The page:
Student Literature & Medicine Discussion Group Fall 2006/Spring 2007
Faculty Facilitators: Tess Jones, PhD, and Mark Matheson, PhD, Division of Medical Ethics and Humanities
Required 4th Year Medical Student course in Medical Ethics
The timing and content of this course are based on two assumptions. First, that 4th year medical students have had sufficient exposure to clinical medicine to appreciate the relevance and importance of their ethical issues in medicine. Second, that medical ethics presents issues of sufficient importance that all medical students must have a solid foundation in these issues and concepts before they begin their post-graduate training.
- Explore the complexities of ethical issues in the practice of medicine.
- Provide a foundation of philosophical and moral reasoning skills.
- Encourage reflection on personal and professional moral commitments in the practice of medicine and promote discussion between professionals.
- Employ this knowledge and these skills in a clinical setting.
- Introduction to Medical Ethics
- Informed Consent in Clinical Medicine and Research
- Ethical Theory and Difficult Cases
- Medical Mistakes
- Palliative Care and End of Life Issues
- Justice--Access to Health care
- Health Law--Friend or Foe?
- Conflicts of Interest
- Doctors Dealing with Disasters
- What Constitutes a "Good" Doctor?
Medical Professionalism / Patient-Physician Relationship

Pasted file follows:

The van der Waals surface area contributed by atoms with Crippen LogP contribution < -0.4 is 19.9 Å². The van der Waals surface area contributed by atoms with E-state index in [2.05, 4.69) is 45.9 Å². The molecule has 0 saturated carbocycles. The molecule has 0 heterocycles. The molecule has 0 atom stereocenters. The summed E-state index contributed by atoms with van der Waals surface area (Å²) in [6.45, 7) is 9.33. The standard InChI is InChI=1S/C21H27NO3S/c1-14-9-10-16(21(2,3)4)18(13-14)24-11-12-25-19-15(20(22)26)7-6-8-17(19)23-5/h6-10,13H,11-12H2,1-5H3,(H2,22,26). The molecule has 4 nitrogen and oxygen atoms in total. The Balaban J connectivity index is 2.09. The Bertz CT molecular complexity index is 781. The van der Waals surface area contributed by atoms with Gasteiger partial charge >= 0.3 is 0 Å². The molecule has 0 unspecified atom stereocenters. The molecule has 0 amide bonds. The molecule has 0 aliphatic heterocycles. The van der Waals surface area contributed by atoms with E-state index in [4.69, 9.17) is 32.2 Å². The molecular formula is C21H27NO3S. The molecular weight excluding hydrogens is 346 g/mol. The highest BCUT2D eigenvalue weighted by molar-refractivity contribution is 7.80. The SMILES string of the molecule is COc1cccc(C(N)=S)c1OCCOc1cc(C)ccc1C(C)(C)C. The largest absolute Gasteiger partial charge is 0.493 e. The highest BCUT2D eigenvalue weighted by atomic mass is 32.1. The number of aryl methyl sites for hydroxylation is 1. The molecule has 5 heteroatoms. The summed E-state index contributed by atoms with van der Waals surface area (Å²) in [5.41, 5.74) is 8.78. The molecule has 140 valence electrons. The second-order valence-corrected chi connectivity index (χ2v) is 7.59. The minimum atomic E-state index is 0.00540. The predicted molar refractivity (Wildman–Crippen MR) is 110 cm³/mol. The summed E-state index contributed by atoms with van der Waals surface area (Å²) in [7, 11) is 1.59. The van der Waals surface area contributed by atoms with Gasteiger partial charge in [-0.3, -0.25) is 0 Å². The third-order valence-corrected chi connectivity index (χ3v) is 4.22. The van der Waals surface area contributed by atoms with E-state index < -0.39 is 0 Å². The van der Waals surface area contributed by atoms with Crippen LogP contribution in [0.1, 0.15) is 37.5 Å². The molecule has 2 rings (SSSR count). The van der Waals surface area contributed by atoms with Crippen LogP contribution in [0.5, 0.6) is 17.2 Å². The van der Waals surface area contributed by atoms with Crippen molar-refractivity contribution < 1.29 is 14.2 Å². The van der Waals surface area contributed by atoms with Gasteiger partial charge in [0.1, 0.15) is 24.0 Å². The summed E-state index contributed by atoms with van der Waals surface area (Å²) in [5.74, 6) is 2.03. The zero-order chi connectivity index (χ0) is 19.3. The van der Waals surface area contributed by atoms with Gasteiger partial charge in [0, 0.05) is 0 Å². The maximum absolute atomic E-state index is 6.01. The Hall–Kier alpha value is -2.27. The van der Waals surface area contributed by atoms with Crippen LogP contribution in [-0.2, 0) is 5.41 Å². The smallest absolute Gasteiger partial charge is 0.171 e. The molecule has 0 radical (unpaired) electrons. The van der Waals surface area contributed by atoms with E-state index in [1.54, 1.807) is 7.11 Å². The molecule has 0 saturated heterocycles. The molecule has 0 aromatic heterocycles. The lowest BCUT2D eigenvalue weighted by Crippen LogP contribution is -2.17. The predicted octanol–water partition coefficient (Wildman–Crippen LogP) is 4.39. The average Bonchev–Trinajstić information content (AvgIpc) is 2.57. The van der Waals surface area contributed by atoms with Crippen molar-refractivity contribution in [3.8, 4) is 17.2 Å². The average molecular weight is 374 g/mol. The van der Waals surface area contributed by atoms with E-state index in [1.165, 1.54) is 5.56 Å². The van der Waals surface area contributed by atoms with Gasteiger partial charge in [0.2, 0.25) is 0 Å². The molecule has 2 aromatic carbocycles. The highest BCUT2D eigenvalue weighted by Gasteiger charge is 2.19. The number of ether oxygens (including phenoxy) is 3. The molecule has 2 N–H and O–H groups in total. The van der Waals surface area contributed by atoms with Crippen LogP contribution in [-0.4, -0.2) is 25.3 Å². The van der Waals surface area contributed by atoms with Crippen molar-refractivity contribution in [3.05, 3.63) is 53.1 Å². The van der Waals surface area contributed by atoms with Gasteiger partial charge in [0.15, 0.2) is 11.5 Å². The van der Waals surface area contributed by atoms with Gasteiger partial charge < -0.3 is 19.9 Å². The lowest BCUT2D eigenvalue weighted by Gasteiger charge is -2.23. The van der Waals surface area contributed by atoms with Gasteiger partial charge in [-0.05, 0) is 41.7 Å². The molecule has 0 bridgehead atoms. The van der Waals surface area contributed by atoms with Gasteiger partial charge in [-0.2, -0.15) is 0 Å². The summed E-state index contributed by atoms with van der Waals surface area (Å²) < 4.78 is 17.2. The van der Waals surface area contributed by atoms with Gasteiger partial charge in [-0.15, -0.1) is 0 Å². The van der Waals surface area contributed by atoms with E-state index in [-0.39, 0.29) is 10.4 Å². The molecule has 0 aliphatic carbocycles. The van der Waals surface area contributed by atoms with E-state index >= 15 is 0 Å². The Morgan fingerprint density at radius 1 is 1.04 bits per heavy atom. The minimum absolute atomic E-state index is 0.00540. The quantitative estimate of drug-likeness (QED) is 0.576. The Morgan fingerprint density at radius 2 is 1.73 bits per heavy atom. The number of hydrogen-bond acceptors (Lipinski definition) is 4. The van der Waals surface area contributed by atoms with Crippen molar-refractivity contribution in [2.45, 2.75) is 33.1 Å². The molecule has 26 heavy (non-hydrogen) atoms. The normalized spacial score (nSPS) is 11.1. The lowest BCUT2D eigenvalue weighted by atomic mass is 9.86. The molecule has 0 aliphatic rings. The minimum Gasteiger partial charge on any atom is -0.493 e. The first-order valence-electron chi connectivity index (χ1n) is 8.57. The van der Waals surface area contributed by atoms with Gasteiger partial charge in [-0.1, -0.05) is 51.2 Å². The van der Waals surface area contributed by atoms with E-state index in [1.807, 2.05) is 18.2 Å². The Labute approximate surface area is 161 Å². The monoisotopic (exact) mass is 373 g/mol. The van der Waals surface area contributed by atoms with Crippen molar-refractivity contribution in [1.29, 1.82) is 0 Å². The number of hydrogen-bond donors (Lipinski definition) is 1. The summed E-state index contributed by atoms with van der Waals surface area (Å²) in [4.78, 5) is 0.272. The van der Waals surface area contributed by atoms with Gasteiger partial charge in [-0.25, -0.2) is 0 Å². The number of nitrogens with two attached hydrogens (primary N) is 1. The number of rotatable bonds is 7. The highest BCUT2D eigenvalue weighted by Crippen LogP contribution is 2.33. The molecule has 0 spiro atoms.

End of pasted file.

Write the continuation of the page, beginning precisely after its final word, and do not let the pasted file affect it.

The Patient-Physician Relationship is a component of Medical Professionalism, a first year medical student course. The following two small group sessions are a beginner's guide to medical professionalism both as a dynamic activity of contemporary practice and as a set of values and virtues associated with the noble and ancient history of medicine. The materials for these sessions include:
- Readings for discussion
- One "outside" writing assignment due at Session 1
- One "in class" brainstorming session due during Session II
Session I - "Contemporary Professionalism and Professional Virtues”
Objectives of this small group session are:
- To define professionalism as it is understood in the contemporary practice of medicine
- To identify professional virtues such as compassion and respectfulness; honesty and integrity; courage and conscientiousness
- To discuss literary selections and case stories as examples of ethical and professional conflicts
Session II: "Oaths, Codes and Rules of Professionalism”
The objectives of this small group session are:
- To distinguish among the historical documents of medical professionalism
- To identify those virtues, values and behaviors that define professionalism
- To record those qualities and behaviors for a code of professionalism for the class of 2010